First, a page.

Paper Blizzard : Reagan Library Releases 6 Million Pages, Calls Them ‘Routine’


The Ronald Reagan Presidential Library opened an initial batch of more than 6 million pages of White House documents on Tuesday, but scholars looking for bombshells about the Iran-Contra scandal or other titillating revelations about the Reagan era probably will have to wait until the 21st Century.

“Unless it is fairly routine, it will remain closed for some time,” said Rod Soubers, supervisory archivist at the library, near Simi Valley, which opened to the public last week. “The more substantive material . . . is not presently available.”

Yet mixed with the arcane and mundane are some fascinating tidbits, including a letter from Reagan to the wife of an archconservative newspaper publisher bemoaning the unstoppable power of big government.

“As you can see, ‘big brother’ is watching and he ain’t us,” Reagan, then at the pinnacle of his power, wrote in his own hand. The 1985 letter, focusing on a shared disdain for compulsory seat-belt laws, was addressed to Nackey Loeb, wife of the late Manchester, N.H., Union Leader Publisher William Loeb.


Some correspondence was directed to members of Reagan’s staff.

In 1983, California Court of Appeal Justice Robert K. Puglia asked then-presidential counselor Edwin Meese III “to put in a good word” that might help his elevation to the state Supreme Court.

In the letter, Puglia applauded the Reagan Administration’s successes and took a gratuitous swipe at former House Speaker Thomas P. (Tip) O’Neill Jr. (D-Mass). “If you could just do something to keep Tip O’Neill’s blowsy, bibulous kisser off TV, it would improve the quality of life out here in the hinterlands.”

Puglia, still on the appeals court, never made it to the state’s highest court.


The Reagan library stores 47 million pages of presidential papers in its basement--the largest collection of White House documents ever assembled. Within a few years, the number is expected to swell to more than 55 million.

The papers unveiled Tuesday--hailed by library officials as the largest initial opening of any presidential library--represent mostly letters from citizens and staff memos on topics ranging from highway safety to the quickly aborted classification of ketchup as a vegetable on school-lunch programs.

Reagan’s papers are the first to fall under the Presidential Records Act of 1978, a law that some scholars criticize as more concerned about presidential privacy than public interest. The law makes White House documents public property, but encumbers their release with a variety of restrictions to protect privacy, national defense, foreign policy and confidential advice.

Of the newly released portion, 1.5 million pages cover 10 topics from the White House subject files, including agriculture, education, highways and bridges, recreation and sports, and natural resources.

Most memos between the President and his top aides were yanked from these files under a restriction protecting confidential advice. They will be available in another decade.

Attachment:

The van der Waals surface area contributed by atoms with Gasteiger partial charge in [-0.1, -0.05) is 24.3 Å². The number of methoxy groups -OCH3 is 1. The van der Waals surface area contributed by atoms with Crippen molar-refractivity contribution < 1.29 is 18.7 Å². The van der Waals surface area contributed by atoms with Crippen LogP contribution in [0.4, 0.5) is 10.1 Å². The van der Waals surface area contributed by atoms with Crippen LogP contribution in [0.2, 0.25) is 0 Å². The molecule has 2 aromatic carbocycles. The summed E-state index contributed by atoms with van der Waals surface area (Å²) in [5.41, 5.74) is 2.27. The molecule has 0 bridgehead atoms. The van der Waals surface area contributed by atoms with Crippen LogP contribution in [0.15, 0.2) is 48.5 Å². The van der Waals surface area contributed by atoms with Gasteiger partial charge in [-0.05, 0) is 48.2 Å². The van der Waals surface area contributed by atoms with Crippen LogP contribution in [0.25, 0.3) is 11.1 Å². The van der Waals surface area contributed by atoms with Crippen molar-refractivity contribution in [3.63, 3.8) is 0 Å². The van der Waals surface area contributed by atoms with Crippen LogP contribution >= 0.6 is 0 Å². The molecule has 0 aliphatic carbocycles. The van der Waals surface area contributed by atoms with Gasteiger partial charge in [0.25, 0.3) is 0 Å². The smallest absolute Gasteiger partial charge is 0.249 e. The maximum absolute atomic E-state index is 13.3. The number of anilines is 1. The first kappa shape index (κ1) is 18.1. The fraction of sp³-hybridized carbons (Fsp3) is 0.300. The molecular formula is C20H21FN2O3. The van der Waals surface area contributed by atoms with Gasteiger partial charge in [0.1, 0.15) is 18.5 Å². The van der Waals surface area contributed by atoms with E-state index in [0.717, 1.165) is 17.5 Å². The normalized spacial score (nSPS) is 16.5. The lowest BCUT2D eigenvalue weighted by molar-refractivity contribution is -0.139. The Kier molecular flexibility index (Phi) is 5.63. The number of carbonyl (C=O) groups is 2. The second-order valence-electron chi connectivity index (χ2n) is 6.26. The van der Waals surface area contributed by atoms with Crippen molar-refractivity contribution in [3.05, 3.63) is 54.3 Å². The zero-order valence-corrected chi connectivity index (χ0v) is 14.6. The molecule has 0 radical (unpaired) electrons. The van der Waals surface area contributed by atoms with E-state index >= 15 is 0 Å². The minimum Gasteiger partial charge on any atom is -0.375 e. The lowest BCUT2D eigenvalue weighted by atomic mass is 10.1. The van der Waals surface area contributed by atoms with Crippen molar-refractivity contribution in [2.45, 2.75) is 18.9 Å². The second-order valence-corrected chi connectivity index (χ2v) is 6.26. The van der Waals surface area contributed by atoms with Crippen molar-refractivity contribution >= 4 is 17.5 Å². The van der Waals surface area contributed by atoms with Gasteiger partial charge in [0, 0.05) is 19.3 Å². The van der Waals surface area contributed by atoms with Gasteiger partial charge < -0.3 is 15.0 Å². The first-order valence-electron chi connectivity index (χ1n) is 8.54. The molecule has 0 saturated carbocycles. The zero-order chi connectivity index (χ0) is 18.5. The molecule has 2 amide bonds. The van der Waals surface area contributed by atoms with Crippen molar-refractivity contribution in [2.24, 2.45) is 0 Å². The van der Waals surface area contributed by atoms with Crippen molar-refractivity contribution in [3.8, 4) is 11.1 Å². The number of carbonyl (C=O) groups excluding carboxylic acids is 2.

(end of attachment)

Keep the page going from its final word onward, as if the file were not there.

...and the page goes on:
The largest batch of documents classified as “open"--an estimated 4.8 million pages--consist of an alphabetized file of unsolicited letters and White House responses. But before the public can view any of this correspondence, each request is subject to a 30-day review by the Bush Administration, under the Presidential Records Act.

Nearly all the documents released Tuesday were answered by Reagan’s staff, apparently without ever reaching the Oval Office.

A year before he ran for President, then-Massachusetts Gov. Michael Dukakis, a Democrat, wrote Reagan to urge him to maintain the 55 m.p.h. national speed limit. A special presidential assistant answered Dukakis, thanking him for his comments and assuring him that they would be forwarded “to appropriate Administration officials.”


But an accompanying work sheet that tracks correspondence indicates that the letter was not referred anywhere.

The subject file also contained memos between Reagan’s associates. In 1985, White House political director Ed Rollins sent several of his colleagues a memo summarizing a political “white paper” written by Assemblyman Tom Hayden (D-Santa Monica).

“Tom Hayden has gone a long way from member of the Chicago Seven to member of the California State Senate,” Rollins wrote. “Hayden’s strategic thoughts are fascinating (the tactical ones less so).”

National Archives staff, who run the Reagan library, plan to continue to release papers from the 50 other categories in the White House subject files in six-month intervals and then move on to the files of individual staff members.

But for now the documents available to the public have little or nothing to do with the main issues of the Reagan presidency: cutting federal spending on many domestic programs, restructuring the tax system; the defense buildup or launching the concept of a space-based missile-defense system, known as Star Wars. Instead, the papers offer details on the annual Easter Egg Roll on the White House lawn and the Reagan Scholars program at Eureka College, Reagan’s alma mater in Illinois.

Most American historians do not expect the library to be of much research value until after the turn of the century. Archivists said that only five scholars have scheduled appointments to review documents in the next two months.